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Yum struggles to recover in China, but beats forecast

NOT SO YUMMY:Fears about bird flu are curbing Yum’s efforts to regain consumers’ trust in China, which was hit by reports of antibiotics in its chicken


A sign shows Yum Brands Inc’s support center at its corporate headquarters in Louisville, Kentucky, on Jan. 18, 2011.

Photo: Reuters

A new strain of avian influenza in China is sabotaging Yum Brands Inc’s efforts to rebuild trust with Kentucky Fried Chicken (KFC) customers following an earlier controversy over its chicken supply.

Yum, which owns KFC, Pizza Hut and Taco Bell, on Tuesday reported a steep decline in its net income as sales in China took a big hit. However, the results were not as bad as analysts feared and its shares gained in aftermarket trading.

The fast-food company, which has 36,000 locations worldwide, has been reeling from a Chinese television report in December last year that said that some KFC suppliers were giving chickens unapproved levels of antibiotics. In the first quarter, Yum saw a 20 percent decline in sales at stores open at least a year in China.

“As anticipated, intense media attention surrounding poultry supply in China significantly impacted KFC sales and profit,” CEO David Novak said in a statement.

The company has been trying to restore confidence with customers using TV ads and in-store signs that underscore the quality of KFC’s chicken in a push called “Operation Thunder.” The name is a reference to the “swift and decisive” action the company is taking, Yum spokesman Jonathan Blum said.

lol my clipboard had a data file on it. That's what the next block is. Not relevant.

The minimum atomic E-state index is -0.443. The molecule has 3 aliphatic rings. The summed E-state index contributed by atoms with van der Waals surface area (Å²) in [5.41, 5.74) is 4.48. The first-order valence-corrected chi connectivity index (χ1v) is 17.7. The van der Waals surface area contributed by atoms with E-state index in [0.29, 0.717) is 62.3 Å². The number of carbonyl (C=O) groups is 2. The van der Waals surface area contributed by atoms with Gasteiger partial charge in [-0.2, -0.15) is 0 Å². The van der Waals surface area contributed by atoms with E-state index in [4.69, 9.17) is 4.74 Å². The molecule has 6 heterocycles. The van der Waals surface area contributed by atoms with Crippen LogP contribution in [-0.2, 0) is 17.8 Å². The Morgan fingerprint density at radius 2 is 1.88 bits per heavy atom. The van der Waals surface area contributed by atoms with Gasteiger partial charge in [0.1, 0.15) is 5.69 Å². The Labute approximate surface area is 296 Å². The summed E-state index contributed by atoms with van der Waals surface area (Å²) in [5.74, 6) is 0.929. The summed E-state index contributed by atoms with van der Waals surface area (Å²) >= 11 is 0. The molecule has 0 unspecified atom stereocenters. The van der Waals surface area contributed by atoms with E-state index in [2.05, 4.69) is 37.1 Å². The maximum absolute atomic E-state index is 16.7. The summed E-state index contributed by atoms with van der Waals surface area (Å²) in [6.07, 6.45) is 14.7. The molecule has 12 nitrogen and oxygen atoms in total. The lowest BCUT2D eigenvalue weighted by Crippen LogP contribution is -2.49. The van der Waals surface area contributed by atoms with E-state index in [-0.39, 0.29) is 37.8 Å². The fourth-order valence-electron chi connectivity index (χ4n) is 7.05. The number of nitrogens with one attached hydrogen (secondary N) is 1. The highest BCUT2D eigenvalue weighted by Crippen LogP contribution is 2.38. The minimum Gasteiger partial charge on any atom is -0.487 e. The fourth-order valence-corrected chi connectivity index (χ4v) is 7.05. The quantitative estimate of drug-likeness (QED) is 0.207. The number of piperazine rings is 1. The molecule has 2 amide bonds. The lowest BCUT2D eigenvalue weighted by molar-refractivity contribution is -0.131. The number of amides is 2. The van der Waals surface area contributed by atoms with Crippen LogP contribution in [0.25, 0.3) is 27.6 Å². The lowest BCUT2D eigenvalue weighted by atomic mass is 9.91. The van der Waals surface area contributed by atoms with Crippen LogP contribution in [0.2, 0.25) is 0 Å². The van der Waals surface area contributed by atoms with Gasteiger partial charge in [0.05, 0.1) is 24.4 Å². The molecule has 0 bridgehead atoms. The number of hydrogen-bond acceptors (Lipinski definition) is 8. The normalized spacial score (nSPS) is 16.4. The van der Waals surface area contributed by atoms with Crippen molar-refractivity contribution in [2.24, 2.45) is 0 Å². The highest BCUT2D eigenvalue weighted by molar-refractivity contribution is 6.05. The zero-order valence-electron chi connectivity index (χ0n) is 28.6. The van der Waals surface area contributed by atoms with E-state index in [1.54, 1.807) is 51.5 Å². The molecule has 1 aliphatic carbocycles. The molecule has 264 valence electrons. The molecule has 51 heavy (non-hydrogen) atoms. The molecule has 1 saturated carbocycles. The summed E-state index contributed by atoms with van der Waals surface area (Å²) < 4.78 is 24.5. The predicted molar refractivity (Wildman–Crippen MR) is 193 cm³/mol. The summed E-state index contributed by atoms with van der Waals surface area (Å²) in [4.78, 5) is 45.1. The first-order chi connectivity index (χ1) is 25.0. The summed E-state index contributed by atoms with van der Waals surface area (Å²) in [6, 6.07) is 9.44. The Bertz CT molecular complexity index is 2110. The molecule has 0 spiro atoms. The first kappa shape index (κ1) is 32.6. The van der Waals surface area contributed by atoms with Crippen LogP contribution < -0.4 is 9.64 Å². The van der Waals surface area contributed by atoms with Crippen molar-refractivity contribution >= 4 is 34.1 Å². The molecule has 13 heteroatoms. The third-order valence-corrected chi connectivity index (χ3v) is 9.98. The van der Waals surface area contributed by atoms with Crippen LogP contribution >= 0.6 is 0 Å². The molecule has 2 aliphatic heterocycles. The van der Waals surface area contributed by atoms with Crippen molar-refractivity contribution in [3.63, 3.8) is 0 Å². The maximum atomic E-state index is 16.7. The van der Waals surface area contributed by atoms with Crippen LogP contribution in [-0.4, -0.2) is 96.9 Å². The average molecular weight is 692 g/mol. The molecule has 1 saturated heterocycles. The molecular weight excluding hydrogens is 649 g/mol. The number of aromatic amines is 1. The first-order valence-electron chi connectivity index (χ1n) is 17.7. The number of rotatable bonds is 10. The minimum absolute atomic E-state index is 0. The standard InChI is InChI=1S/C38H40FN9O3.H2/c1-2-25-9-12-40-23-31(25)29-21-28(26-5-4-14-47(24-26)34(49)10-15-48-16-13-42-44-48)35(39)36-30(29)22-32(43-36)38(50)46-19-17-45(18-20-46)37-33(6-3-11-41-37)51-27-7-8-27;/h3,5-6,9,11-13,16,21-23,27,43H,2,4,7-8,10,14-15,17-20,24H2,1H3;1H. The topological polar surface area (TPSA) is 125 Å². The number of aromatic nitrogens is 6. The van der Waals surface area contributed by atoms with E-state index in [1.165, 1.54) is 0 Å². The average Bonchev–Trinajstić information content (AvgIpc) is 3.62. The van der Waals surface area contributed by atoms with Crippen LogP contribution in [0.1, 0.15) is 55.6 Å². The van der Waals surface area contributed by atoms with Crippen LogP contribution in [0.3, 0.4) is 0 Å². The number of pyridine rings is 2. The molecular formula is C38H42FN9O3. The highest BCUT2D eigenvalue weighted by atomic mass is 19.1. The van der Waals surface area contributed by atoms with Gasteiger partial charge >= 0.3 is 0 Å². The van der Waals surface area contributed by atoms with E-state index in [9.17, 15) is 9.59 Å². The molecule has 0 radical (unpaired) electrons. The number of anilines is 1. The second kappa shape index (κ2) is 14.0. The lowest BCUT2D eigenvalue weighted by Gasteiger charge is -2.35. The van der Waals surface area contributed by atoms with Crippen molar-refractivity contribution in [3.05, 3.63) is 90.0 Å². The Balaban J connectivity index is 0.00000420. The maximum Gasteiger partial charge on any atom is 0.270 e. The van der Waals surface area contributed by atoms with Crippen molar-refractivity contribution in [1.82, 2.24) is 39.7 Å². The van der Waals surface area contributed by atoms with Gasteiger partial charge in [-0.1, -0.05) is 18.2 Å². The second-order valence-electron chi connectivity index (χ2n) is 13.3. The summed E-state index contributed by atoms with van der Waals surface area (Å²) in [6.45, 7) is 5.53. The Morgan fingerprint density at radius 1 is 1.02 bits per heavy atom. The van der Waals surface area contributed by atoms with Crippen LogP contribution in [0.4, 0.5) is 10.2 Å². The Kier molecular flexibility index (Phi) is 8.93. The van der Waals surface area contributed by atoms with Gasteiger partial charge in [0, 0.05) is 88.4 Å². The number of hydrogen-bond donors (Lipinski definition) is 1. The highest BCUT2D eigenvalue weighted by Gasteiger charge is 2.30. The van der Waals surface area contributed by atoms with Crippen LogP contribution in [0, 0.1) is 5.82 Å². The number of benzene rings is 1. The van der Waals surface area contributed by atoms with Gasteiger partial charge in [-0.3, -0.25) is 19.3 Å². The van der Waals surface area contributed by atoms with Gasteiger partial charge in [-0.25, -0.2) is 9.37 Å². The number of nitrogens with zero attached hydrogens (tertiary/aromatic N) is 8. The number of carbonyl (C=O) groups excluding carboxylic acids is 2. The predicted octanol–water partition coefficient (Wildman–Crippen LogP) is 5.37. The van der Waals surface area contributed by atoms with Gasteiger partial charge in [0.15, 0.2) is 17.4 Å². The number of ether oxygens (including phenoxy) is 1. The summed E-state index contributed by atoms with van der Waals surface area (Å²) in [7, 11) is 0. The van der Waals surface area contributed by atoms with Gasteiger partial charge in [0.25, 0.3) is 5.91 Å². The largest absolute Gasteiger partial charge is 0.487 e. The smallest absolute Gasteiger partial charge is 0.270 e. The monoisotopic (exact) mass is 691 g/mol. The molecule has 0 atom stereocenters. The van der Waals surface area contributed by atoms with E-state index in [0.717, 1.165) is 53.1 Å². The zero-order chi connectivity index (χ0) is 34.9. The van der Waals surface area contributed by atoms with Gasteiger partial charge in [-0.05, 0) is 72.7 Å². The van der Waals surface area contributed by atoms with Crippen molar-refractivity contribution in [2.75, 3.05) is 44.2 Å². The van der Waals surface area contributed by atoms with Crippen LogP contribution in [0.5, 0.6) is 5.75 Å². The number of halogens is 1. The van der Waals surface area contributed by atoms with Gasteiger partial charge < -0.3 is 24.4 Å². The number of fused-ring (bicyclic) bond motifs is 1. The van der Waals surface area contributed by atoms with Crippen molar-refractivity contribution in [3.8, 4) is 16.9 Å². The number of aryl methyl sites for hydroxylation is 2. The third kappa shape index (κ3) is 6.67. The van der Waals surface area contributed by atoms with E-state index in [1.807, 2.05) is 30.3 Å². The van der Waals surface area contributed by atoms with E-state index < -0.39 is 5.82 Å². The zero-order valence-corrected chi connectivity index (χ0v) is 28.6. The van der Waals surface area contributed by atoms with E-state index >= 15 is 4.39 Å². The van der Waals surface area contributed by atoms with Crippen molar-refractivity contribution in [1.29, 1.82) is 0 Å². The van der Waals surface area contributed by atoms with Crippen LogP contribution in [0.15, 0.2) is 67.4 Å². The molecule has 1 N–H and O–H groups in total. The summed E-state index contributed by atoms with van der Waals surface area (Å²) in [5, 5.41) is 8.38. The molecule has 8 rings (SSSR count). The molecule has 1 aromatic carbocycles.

That push was just starting to yield some improvement in Yum’s China sales when a new strain of bird flu was reported at the end of last month, sparking fresh fears about chicken. For this month, the company said sales in the country are down about 30 percent so far.

The chicken issues — and the subsequent sales decline — are troubling for Yum because it previously got about 40 percent of its operating profit from China. Yum is among the many companies that have rushed to China as a way to ensure future growth, given the country’s rapidly expanding middle class, hungry for more convenient foods.

Yum is the biggest Western fast food chain in China with about 5,300 locations, most of them KFC restaurants. That is more than triple the number of McDonald’s restaurants.

Despite the recent troubles, Yum executives say they are forging ahead with plans to open another 700 restaurants in China this year. They add that Yum has overcome troubles in the past, such as a bird flu scare in 2005 that dragged down sales by as much as 40 percent.

Novak on Tuesday said he is confident that the company will return to double-digit earnings per share growth “in 2014 and beyond.”

Meanwhile, the US was a bright spot for the quarter as sales at Taco Bell restaurants open at least a year rose 6 percent, helped by the introduction of its Doritos Locos Tacos in Cool Ranch flavor. KFC and Pizza Hut also saw sales at established restaurants rise by 1 percent.

Yum stood by its full-year forecast for earnings per share to decline in the mid-single digits as a result of its issues in China, which would snap an 11-year-streak of double-digit growth.

For the quarter, Yum said it earned US$337 million, or US$0.72 per share, down from the US$458 million, or US$0.96 per share, posted a year ago.

Excluding one-time items, the company, which is based in Kentucky, said it earned US$0.70 per share, above the US$0.60 per share analysts expected.

Revenue fell 8 percent to US$2.54 billion, below the US$2.56 billion that Wall Street had expected. Yum shares we up 6 percent at US$67.75.

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